Actress and Activist Ruby Dee, 1922-2014

June 12, 2014

deeobitActress Ruby Dee died Wednesday at her home in New Rochell, NY at the age of 91. A passionate and versatile performer, she received accolades for her role in the 1970 Athol Fugard drama Boesman and Lena, and her role as Ruth Younger in Lorraine Hansberry’s landmark drama A Raisin in the Sun. She went on to reprise that role in the 1961 film version with one reviewer noting: “Is there a better young actress in America, or one who can make everything she does so effortless?” Her film career included roles in the films of Spike Lee (Do the Right Thing and Jungle Fever) as well as for a supporting role in the 2007 film American Gangster, for which she won an Oscar nomination. A lifelong civil rights activist, along with her husband Ossie Davis, Ms. Dee “lent her voice and presence to the cause of racial equality outside show business.” In With Ossie and Ruby, she wrote” The largest piece of unfinished business before humankind is, in our opinion, poverty, spiritual as well as material, racism, yes, and sexism, too; Struggle is all there is, and we are still committed.” Read more about this legendary actress in today’s NYTimes and NPR tributes.  And check the EPL catalog for more of her works.


They Had Faces Then

December 17, 2013

o'tooleHollywood lost two legendary stars over the weekend: Peter O’Toole died Saturday in London at the age of 81; Joan Fontaine was 96 when she died at her Carmel, California home on Sunday. Peter O’Toole is probably best know for his Oscar nominated performance in the 1962 film Lawrence of Arabia. His striking good looks prompted playwright Noel Coward to quip “if  O’Toole had been any prettier, they would have had to call the movie “Florence of Arabia.” Nominated for a total of eight Academy Awards, including Becket, The Lion in Winter, Goodbye, Mr. Chips, The Ruling Class, and Man of La Mancha, Mr. O’Toole won an  honorary Oscar in 2003. This NYT article is a fascinating look at this charismatic star.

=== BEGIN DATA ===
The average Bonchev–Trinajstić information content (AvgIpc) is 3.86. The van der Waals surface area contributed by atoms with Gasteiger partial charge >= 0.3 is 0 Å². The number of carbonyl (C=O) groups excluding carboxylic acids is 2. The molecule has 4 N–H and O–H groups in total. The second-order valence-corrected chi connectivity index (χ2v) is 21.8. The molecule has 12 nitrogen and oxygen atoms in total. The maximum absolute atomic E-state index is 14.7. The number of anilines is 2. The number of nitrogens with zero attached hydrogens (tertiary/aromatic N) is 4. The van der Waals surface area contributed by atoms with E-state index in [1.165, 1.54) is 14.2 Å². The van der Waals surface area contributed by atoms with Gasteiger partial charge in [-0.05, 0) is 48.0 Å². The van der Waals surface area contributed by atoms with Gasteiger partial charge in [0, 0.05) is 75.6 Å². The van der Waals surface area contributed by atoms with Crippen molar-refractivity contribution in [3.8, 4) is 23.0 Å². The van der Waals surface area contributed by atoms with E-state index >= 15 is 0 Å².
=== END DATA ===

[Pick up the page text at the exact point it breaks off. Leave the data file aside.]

fontaine-refer-articleInlineJoan Fontaine was 24 years old when she won the best actress Oscar for the 1942 film Suspicion. Her film career thrived in the 1940s and 1950s with title roles in Jane Eyre (opposite Orson Welles); Letter From an Unknown Woman; and Island in the Sun. She and her sister actress Olivia de Havilland were “estranged for most of their adult lives, a situation Ms. Fontaine once attributed to her having married and won an Oscar before Ms. de Havilland did.” You can read more about this actress here.


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